The construction of the Newry and Enniskillen Railway began in 1844 with a call for investment in shares in the Newry and Enniskillen Railway Company. The engineer William Dargan was one of its main promoters.
Prospectus of the Newry and Enniskillen Railway .....extension to Sligo.....to be raised in shares. Provisional Committee ...
Charles Jennings Esq. was a member of the Provisional Committee.
At this time Charles’ business interests at 30 Merchant’s Quay, Newry, were comprised of a Coal merchants, Iron merchants, and Timber and Slate merchants. It appears he not only sold shares in the Railway Company but may have invested heavily himself. The Railway Company ran into financial difficulties and collapsed. Charles was declared bankrupt in 1851.
Bankrupt: Charles Jennings, of Newry, county Armagh, merchant, dealer, and chapman, to surrender on Tuesday, the 3rd day of December, and on Tuesday, the 31st day of December next.
According to the Oxford English Dictionary a chapman was a man whose business was buying and selling, a merchant, trader or dealer; an agent in a commercial transaction, a negotiator or broker.
Bankrupt Court - Yesterday (Before Mr. Commissioner Plunkett). In the matter of ---- Jennings. the bankrupt in this case was a shopkeeper in Newry, and his certificate was signed. Agent - Mr. F. Hamilton.
Joseph Corley Jennings, who was born in 1827, was Charles’ third surviving son. He had been apprenticed to William Dargan, the engineer overseeing the building of the railways in Ireland. After the collapse of the Newry and Enniskillen Railway Joseph emigrated to the United States and spent the rest of his life in California.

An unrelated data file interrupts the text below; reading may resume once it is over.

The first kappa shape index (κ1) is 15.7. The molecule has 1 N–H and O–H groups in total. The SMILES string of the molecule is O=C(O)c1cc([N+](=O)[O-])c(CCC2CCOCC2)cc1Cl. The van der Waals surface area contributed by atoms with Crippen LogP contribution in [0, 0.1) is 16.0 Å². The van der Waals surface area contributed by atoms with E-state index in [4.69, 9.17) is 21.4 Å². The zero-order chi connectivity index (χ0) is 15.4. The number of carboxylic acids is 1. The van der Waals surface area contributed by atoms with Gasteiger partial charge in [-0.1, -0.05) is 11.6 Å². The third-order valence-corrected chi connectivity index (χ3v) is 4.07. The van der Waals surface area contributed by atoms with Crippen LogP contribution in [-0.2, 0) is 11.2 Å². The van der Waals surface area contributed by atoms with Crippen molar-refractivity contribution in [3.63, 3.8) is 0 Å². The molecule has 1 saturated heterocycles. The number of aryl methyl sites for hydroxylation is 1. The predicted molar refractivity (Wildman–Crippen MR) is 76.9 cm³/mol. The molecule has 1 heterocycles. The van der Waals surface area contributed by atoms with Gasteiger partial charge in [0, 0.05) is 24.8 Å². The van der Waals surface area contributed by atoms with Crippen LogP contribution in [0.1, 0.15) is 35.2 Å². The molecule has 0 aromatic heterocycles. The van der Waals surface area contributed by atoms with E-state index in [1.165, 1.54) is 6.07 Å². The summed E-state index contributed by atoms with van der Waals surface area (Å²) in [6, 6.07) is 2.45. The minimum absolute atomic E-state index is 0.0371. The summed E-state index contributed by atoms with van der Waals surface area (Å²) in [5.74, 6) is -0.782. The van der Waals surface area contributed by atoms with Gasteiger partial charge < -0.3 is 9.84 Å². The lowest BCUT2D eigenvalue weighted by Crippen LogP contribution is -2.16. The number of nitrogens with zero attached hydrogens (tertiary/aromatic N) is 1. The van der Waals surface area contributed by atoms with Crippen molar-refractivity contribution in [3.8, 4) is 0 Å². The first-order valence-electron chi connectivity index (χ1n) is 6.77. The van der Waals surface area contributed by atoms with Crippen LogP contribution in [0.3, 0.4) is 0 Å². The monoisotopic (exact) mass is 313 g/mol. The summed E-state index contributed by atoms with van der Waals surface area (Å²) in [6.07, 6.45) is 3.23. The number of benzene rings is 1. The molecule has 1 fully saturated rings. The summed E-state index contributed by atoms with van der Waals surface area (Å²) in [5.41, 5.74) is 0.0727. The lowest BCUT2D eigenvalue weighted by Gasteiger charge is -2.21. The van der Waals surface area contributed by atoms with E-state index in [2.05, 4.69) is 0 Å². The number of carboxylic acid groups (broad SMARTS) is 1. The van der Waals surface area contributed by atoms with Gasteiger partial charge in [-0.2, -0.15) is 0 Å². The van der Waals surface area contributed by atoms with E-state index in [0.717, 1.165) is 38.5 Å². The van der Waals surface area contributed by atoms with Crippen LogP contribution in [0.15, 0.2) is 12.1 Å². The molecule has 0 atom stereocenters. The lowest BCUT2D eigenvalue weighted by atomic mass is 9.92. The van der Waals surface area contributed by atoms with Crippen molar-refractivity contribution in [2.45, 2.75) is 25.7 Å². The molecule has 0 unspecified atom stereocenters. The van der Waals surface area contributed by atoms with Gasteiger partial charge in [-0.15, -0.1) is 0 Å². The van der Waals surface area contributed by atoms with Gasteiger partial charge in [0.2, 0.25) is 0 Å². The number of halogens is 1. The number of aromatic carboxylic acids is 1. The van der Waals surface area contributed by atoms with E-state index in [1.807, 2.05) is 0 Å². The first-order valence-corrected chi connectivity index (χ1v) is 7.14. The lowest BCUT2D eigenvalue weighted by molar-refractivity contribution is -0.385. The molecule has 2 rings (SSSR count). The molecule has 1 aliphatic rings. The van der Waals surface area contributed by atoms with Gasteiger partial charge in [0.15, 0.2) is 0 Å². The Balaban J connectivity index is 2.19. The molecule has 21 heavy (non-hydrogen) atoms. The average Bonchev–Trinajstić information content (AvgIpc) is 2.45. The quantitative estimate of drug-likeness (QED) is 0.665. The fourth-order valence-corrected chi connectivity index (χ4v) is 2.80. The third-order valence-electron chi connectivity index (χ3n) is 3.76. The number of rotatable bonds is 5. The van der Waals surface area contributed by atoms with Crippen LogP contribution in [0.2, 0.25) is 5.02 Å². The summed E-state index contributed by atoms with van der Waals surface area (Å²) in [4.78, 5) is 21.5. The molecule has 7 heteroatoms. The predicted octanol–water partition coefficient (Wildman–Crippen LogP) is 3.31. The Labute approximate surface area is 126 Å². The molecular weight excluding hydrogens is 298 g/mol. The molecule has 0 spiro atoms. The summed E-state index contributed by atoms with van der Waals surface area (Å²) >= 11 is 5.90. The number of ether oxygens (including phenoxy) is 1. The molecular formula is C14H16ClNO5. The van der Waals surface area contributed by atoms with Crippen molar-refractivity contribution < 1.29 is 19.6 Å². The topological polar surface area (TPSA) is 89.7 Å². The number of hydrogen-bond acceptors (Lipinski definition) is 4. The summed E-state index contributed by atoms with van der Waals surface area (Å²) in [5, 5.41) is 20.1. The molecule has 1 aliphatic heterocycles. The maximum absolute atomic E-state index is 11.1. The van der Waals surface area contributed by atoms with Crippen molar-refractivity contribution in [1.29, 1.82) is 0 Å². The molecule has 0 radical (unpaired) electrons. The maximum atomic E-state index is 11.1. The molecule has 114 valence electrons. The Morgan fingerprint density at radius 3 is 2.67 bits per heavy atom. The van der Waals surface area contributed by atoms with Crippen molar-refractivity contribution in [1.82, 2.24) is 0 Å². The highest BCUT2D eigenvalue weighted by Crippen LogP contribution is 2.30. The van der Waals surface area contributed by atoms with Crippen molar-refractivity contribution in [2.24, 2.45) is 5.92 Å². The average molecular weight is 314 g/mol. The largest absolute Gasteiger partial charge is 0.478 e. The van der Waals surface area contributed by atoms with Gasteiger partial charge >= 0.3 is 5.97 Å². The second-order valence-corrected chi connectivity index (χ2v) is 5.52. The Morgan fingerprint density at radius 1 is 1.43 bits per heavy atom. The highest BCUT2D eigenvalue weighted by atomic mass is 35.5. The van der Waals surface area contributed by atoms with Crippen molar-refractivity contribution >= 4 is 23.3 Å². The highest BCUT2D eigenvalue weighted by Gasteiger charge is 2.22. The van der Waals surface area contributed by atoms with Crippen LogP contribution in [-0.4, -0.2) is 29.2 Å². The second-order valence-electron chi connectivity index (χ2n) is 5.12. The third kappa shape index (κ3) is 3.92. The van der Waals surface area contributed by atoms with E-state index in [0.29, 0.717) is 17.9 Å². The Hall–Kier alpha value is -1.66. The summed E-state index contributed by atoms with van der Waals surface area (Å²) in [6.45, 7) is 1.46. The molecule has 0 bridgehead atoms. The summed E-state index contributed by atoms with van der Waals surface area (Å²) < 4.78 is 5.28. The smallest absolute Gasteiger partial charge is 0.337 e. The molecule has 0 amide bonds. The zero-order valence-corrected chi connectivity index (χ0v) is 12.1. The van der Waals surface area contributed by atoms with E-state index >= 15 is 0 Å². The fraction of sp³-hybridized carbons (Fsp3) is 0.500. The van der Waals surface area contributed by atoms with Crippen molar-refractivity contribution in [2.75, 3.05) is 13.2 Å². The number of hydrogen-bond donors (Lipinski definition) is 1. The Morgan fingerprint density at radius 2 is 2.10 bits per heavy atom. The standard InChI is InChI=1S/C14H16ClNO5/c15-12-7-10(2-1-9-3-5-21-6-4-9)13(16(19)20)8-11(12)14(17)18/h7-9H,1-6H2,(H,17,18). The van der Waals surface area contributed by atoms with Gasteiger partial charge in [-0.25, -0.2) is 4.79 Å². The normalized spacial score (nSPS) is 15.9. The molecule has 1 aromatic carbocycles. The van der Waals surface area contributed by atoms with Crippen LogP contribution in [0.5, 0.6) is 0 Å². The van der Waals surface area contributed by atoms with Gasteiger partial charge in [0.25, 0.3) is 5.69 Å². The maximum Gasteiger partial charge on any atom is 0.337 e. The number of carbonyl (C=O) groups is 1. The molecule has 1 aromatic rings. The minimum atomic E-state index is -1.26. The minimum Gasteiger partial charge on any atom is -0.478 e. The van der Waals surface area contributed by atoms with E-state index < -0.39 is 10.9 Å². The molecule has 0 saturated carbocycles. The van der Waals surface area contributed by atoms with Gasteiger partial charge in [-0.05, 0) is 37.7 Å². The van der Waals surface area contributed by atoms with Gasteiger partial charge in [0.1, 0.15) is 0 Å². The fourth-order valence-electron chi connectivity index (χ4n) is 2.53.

Another son, Charles, who was born in 1837, and was Charles’ youngest son, was apprenticed to Arthur O'Hagan, Solicitor, Harcourt Street, Dublin, after a year at Clongowes Wood College. Arthur O’Hagan came from Newry, and was a friend, and possibly a distant cousin, of the Jennings family. Charles also emigrated to the United States where he died unmarried.
Charles Jennings died in Queen Street, Newry, aged 74, in November 1855.
Death. November 12, Queen Street, Newry, at his residence, of an attack of paralysis, Charles Jennings, in the 75th year of his age.
He may have been living with Thomas Jennings, who resided at 49 Queen Street, also known as Needham Street, in Newry.Charles Jennings, Queen Street, Newry, 14 November 1855.
His widow, Sophia, moved to Dublin with one of her daughters, Kate Sophia, and her son Andrew John.
She died at 8 Cabra Parade, Phibsborough, on the 16th February 1861 and is buried in Glasnevin Cemetery, Dublin. Her daughters Sophia Corley, who died in 1897, Kate Sophia, who died in 1900, Ellen Mary who died in 1891, and her son Andrew John, who died in 1892, are buried in Glasnevin Cemetery with her.
It is not known where Charles Jennings is buried.
 The Armagh Guardian, Armagh, Co. Armagh, December 3, 1844.
 Slater's Commercial Directory 1846
 Freeman's Journal and Daily Commercial Advertiser, Wed., November 20, 1850.
 Freeman's Journal, Wed, July 30, 1851.
 Crossle, NAI
 Belfast Newsletter, 19 November 1855.
 Catholic Church Records. Newry. Funerals. 1855 p. 69. 05502/05.
 Glasnevin Cemetery, VB, 12, SOUTH.